|The Colorado Lawyer|
Vol. 30, No. 1 [Page 99]
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From the Courts
Colorado Disciplinary Cases
Summaries of Opinions
Summaries of opinions appear on a space-available basis. The summaries for the Presiding Disciplinary Judge and hearing board are prepared by the Office of the Presiding Disciplinary Judge, and the summaries for the Appellate Discipline Commission are prepared by the Office of the Appellate Discipline Commission. The summaries of the opinions of the Presiding Disciplinary Judge and the Appellate Discipline Commission are provided as a service by the Colorado Bar Association and are not the official language of the Opinion. The Colorado Bar Association cannot guarantee the accuracy or completeness of the summaries.
Unless otherwise noted, full copies of the opinions follow the summaries pages. The summaries and full-text opinions are also available on the CBA homepage at http://www.cobar.org/tcl/index.htm. See page 106 for details
Summary of Decisions Issued by the Presiding Disciplinary Judge
(October 21, 2000 through November 20, 2000)
Wotan v. People, No. 00PDJ018, 10/30/00. Attorney Regulation.
The Presiding Disciplinary Judge and Hearing Board reinstated Leo Wotan to the practice of law effective November 20, 2000, subject to certain conditions. p.101.
People v. Ross, No. 99PDJ076, 11/14/00. Attorney Regulation.
The Presiding Disciplinary Judge and Hearing Board disbarred Respondent Kirby D. Ross for conduct arising out of three separate matters. In all three matters, respondent entered into an attorney/client relationship, agreed to provide specific professional services, failed to provide those services, failed to communicate with his client regarding their legal matters, and failed to render an accounting and return files and property when requested. Respondent also retained funds belonging to the client notwithstanding the client’s extensive efforts to obtain information about the cases and recover the files. His failure to communicate constitutes violations of Colo. RPC 1.4(a); his failure to perform services he was hired to perform constitutes serious neglect, in violation of Colo. RPC 1.3; his failure to render an accounting when requested by the clients constitutes violations of Colo. RPC 1.15(b); his failure to return files and other property when requested by the clients constitutes violations of Colo. RPC 1.16(d). Respondent’s retention of client funds and failure to account or tender the funds he accepted on behalf of his client for an extended period of time, taken together with the client’s demands and respondent’s complete lack of communication with the client, establishes that his conduct was willful and knowing conversion. Respondent was ordered to pay the costs of the proceeding. p.104.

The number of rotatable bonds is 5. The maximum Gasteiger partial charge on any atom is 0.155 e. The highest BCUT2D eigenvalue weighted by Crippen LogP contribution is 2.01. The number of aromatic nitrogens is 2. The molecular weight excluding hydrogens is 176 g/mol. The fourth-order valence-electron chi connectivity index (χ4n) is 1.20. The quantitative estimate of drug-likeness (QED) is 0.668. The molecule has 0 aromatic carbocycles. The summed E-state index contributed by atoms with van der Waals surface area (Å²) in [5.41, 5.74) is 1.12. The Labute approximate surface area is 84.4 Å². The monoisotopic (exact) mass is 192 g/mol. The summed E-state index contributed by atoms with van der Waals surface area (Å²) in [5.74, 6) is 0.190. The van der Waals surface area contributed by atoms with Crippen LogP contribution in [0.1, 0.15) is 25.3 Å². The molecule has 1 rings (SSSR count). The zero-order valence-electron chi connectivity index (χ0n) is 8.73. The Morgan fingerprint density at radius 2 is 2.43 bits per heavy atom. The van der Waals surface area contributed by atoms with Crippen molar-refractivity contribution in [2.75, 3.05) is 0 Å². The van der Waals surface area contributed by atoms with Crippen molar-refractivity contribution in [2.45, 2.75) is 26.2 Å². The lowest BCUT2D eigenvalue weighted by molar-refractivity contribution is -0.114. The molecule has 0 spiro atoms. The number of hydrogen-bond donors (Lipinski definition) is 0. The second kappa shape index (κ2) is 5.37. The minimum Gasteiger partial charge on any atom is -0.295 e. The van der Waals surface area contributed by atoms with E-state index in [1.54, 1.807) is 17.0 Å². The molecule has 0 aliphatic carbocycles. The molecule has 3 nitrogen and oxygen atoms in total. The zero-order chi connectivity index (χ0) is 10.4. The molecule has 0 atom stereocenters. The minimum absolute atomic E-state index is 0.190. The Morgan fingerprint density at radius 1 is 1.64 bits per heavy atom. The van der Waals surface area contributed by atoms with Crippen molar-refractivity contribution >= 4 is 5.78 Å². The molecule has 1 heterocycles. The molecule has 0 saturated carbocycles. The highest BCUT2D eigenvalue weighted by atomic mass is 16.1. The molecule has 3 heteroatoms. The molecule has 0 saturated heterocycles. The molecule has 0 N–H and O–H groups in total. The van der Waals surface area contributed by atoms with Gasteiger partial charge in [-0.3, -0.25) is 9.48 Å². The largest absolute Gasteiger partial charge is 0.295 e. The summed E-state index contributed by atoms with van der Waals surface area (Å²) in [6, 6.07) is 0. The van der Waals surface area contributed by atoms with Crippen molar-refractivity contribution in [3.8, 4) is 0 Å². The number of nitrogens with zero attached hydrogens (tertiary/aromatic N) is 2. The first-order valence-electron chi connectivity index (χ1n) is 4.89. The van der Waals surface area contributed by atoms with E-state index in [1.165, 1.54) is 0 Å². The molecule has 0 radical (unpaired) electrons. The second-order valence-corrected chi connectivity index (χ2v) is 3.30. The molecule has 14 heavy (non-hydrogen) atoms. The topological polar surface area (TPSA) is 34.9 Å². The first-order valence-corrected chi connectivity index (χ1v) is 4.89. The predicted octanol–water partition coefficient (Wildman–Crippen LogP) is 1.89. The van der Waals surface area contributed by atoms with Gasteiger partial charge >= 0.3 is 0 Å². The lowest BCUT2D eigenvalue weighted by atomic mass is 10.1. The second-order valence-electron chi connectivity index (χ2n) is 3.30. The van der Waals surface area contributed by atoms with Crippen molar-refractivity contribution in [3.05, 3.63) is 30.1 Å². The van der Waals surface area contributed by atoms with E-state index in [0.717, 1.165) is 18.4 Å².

Summaries of Decisions Regarding Conditional Admissions of Misconduct
Issued by the Presiding Disciplinary Judge
(October 21, 2000 through November 20, 2000)
[The Presiding Disciplinary Judge’s approval of Conditional Admissions of Misconduct does not result in a written opinion but only a brief order, which does not constitute precedent. Conditional Admissions of Misconduct are public record and are available for review at the Office of the Presiding Disciplinary Judge, (303) 825-2797.]
People v. Lubowitz, 00PDJ076, 11/14/00. Attorney Regulation.
The Presiding Disciplinary Judge accepted the parties’ Amended Conditional Admission of Misconduct and suspended Respondent Robert A. Lubowitz from the practice of law for a period of six months, with all but thirty days stayed during a one-year period of probation subject to conditions. Respondent violated Colo. RPC 8.4(c) by misrepresenting the facts about payments on certain cases to a law firm with which he had become associated, and by failing to turn fees over to the firm. Respondent was ordered to pay the costs of the proceedings.
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